Jason Bradshaw: I think, just to share a story, Starbucks also used to have this process flow. It wasn’t 200 steps, but they had this process flow built into their point of sale that if you came up and said you wanted a venti double choc frappuccino, the lovely team member at Starbucks couldn’t handle that, because you had to select the type of drink before the size of the drink. Now, Starbucks ultimately changed the software and if the customer starts with size or taste or extras, it can handle it. Ultimately, what we did was exactly the same, at Telstra. We got our people together, the people that used the system, used the process, and said, “What’s working and what’s not working?” When they would say, “This is stupid,” sometimes we would have to go, “Okay, yeah, it might be stupid but legally we have to do that bit. What about these other bits?” We took 200 steps to just under 50 steps, which was phenomenal.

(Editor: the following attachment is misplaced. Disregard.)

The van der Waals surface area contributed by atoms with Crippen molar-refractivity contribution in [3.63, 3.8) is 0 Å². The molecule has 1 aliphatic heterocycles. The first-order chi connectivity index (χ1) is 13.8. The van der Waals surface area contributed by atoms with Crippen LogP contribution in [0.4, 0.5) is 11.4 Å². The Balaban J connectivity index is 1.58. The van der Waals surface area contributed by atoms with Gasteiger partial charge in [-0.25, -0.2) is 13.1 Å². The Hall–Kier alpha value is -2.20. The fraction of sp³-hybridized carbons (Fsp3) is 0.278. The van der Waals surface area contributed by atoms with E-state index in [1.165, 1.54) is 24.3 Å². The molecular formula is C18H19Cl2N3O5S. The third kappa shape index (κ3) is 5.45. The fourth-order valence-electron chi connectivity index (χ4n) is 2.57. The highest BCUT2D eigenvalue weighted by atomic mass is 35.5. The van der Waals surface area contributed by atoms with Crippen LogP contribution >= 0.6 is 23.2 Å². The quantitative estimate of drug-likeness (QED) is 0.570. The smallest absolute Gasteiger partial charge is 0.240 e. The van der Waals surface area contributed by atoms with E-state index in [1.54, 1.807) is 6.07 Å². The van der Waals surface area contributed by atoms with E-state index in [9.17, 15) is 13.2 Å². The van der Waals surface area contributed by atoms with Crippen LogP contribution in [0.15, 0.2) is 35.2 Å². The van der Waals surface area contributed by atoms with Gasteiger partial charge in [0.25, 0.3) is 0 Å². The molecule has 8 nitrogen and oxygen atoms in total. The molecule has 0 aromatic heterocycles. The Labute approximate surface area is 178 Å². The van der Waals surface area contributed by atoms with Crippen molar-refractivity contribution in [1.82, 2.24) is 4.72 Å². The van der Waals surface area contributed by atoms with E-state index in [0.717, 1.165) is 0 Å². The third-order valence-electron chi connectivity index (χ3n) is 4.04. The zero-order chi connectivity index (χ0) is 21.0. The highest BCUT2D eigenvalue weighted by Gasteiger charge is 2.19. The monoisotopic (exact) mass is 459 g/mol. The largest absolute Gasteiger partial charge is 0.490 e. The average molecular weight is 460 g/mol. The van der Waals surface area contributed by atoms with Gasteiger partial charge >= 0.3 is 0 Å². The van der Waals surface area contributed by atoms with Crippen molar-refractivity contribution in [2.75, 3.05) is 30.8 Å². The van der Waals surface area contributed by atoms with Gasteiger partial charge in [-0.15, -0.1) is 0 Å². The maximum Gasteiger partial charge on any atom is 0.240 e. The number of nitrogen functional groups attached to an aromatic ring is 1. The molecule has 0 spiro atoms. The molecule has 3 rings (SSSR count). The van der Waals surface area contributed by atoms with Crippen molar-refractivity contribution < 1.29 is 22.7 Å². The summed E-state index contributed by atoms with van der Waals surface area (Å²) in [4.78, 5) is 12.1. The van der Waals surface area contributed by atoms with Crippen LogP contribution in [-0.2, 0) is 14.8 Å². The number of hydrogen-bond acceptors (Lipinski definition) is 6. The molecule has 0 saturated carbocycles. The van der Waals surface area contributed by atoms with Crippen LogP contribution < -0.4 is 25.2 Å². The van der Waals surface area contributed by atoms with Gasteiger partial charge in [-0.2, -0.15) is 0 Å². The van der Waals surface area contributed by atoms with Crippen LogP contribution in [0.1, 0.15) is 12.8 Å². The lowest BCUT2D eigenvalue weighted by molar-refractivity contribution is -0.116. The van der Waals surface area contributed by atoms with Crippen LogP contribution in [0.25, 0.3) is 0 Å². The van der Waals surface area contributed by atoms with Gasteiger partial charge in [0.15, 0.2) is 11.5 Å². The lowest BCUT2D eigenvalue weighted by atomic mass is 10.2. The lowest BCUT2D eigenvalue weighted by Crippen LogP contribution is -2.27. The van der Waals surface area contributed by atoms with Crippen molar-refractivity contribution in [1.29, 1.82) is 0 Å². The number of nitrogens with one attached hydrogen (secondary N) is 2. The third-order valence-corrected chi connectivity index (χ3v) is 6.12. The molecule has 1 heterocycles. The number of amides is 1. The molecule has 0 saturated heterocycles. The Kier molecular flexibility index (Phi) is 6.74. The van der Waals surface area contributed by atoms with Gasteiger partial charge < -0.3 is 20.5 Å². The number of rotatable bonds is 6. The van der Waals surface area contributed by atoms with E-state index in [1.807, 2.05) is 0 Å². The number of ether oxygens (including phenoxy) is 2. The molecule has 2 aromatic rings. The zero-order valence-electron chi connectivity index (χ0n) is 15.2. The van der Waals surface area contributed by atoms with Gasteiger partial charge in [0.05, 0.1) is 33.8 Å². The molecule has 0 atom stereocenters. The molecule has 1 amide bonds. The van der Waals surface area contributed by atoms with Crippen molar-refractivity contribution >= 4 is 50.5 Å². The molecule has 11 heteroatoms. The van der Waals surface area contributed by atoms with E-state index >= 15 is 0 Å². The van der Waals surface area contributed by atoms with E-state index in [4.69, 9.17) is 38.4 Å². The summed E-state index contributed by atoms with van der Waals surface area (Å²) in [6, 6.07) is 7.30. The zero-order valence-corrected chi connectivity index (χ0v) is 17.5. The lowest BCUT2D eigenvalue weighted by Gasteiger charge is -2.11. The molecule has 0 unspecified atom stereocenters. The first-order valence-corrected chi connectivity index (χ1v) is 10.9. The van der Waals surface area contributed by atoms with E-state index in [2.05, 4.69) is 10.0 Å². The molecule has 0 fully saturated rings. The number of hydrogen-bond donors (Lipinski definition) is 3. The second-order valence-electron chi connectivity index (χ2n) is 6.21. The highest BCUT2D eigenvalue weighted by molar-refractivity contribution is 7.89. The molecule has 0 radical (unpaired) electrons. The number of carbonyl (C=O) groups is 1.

Now, it did require some software changes, one of those changes being, an agent could go to any field when they needed to go that field. Mandatory fields diminished. If you’ve got their phone number, you already have all the information you need to know about that customer because it pops up. You don’t need to click a button to say that Jason is Jason, but it was really about listening to the people that were using the tools every day, and understanding, to use Six Sigma term, what the waste was. What were these elements of the process that were just wasteful, that weren’t adding value? We stripped it right back. Now, ultimately, what that meant was we could serve more people with the same number of resources, but each of those interactions was 10 times better because the agent wasn’t worried about, “Oh, have I done step 155 before I go into 156.” It was, “What’s your problem? Now, let me use the tools in front of me to try and solve that.”